No other scene in this movie, certainly no American presents a more civilized, more refined character. Rampage turns to farce when his irate wife sends the intruder on his way by knocking his head with a platter. Not only are three Iraqis “important,” they dramatize our protagonist in his hot-tempered, belligerent mode while discrediting his entitled, arrogant, militarized notion of heroism. How could Scheer miss this definitive put-down of hubristic American over-reach, utterly routed by Old World courtesy and feisty mother hen?
Not “war movie,” pro or con
Scheer’s mistaken view of the movie parallels the soldier’s tunnel vision, blindly relegating Iraqis as no “more than props for a uniquely American-centered show.” In fact, “Hurt Locker” isn’t a typical war movie, pro or con – hardly about combat, even the Iraqi war. Laser-like, it focuses solely on the experience of a support bomb disposal team, making it absurd to ask why the movie doesn’t flesh in street Iraqis.
Tellingly, Scheer’s sweeping labels also tar “Hollywood politics” as monolithic, as if 4500 film professionals picked this surprise “best picture” only because it’s gung ho. What sets the “Hurt Locker” apart, beside Bigelow being the first woman director to win Best Picture, is it’s the lowest grossing movie ever to take the top prize. Money counts in Hollywood, since film pros like to get paid, but they dramatically didn’t favor “Avatar,” the highest grossing film ever. My film editor friend (and Academy member) confirms “Hurt Locker” the best made, most deserving film, bar none.
Pox on Both Your Houses
What’s brilliant about “Hurt Locker” is not just its compelling take on damaged soldiers but the enticing ambiguities, making it a telling Rorschach test. The director endorses bravery but not the mission, thus deflecting nonsense she’s just a white-flag-waving traitor. U.S. Army advisers withdrew because Bigelow didn’t appear pro-war enough. The director knew better, that audiences would be less engaged in experiencing the front lines when political lines in the sand are drawn (either gung ho or Scheer’s).
Notably, on screen, this disposal team saves no lives or assures no American safety. Sustained, high tension makes the opposite point: no one here is safe, victory is an illusion, and justification for the occupation, AWOL. Sometimes what’s not said or dramatized matters more than what so immediate, however well crafted.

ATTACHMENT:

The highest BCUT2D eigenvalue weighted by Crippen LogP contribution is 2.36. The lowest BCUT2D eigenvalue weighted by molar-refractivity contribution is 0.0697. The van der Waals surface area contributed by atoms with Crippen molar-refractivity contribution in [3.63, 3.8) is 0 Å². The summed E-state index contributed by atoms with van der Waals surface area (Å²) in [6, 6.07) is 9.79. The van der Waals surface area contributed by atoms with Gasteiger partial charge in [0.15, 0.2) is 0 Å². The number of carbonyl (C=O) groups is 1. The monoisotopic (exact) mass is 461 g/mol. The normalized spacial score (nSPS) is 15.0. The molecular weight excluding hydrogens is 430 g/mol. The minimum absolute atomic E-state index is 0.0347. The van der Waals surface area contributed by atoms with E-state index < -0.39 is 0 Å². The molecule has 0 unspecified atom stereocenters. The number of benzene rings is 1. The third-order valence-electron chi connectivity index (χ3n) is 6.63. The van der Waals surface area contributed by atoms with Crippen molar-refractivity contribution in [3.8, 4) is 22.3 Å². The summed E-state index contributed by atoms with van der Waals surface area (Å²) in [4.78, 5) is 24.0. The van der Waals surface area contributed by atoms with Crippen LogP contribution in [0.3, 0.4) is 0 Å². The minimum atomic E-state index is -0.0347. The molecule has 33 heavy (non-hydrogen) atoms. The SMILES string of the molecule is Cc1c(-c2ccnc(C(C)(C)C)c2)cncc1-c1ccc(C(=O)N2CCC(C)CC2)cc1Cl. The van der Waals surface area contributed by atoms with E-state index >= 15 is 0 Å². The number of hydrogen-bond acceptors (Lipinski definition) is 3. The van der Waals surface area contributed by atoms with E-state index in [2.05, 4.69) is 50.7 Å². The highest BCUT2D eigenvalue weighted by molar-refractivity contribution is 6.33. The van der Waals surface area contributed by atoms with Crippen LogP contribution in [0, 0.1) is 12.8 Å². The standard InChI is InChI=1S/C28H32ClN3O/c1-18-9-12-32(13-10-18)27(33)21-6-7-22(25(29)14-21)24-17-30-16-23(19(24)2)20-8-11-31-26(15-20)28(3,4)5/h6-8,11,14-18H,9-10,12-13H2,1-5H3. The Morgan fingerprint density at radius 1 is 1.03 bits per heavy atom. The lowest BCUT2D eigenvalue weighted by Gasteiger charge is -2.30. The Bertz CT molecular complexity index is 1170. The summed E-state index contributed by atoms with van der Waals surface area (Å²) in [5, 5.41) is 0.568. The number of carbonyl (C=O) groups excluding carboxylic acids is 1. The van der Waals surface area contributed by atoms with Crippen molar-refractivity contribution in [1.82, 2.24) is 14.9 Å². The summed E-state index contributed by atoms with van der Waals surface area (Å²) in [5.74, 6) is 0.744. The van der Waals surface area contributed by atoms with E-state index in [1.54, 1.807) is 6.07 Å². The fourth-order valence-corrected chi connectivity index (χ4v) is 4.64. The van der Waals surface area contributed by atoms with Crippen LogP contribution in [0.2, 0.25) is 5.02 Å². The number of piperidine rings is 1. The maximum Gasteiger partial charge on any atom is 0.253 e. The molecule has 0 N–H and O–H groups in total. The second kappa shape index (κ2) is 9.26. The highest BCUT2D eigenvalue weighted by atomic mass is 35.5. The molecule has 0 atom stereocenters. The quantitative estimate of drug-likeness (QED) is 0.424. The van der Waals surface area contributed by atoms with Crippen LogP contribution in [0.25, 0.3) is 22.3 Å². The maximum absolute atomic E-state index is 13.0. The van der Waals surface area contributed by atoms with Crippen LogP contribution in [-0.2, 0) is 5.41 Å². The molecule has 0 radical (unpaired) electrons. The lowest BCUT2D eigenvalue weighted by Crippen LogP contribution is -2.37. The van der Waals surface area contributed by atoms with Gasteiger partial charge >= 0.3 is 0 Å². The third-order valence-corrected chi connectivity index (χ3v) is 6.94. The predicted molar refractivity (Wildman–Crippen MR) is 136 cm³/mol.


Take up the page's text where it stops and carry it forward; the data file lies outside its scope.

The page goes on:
My personal take: the movie presents menacing patterns of randomized violence. Dramatizing the life-long trauma of soldiers we fund, without redemptive trade-offs, questions militarized violence as solution. War here is mania, whether personal and/or political addiction, and that makes the movie qualify as both anti-war and anti-Iraq. Its opening moment quotes strident anti-war critic, Chris Hedges, on war as addiction (vs. honor), and the movie follows through with this dark view.
First hand, we experience unspeakable pain endured by sympathetic characters with little to show for it. The protagonist is brave but also an obsessed daredevil, dangerous to himself and his crew – no hero for our children or his, no exemplar for the glory of Yankee war-making. The one visible Army officer conspicuously rags on James’ recklessness – without narrative offset. While Bigelow doesn’t flesh in background Iraqis, nor does she detail Americans, except our team and one psychologist, foolishly getting himself blown up. Another non-hero. Yes, the movie presents Iraq as American-instigated dogfight, but neither side is honored, neither murderous insurgents, nor the more powerful, hubristic, occupying Americans.
Any Hollywood war movie not glorifying noble Americans in justified armed combat against a dastardly enemy is exceptional. If “Hurt Locker” was intended to promote positives about Iraq, count it an utter failure, from first to last scene. The movie’s finale provides the simplest “statement” — reinforcing Iraq as an endless, addictive drug for a crisis junkie doomed to tempt death, incapable of living with his own family in his home country. Imperial triumph, indeed.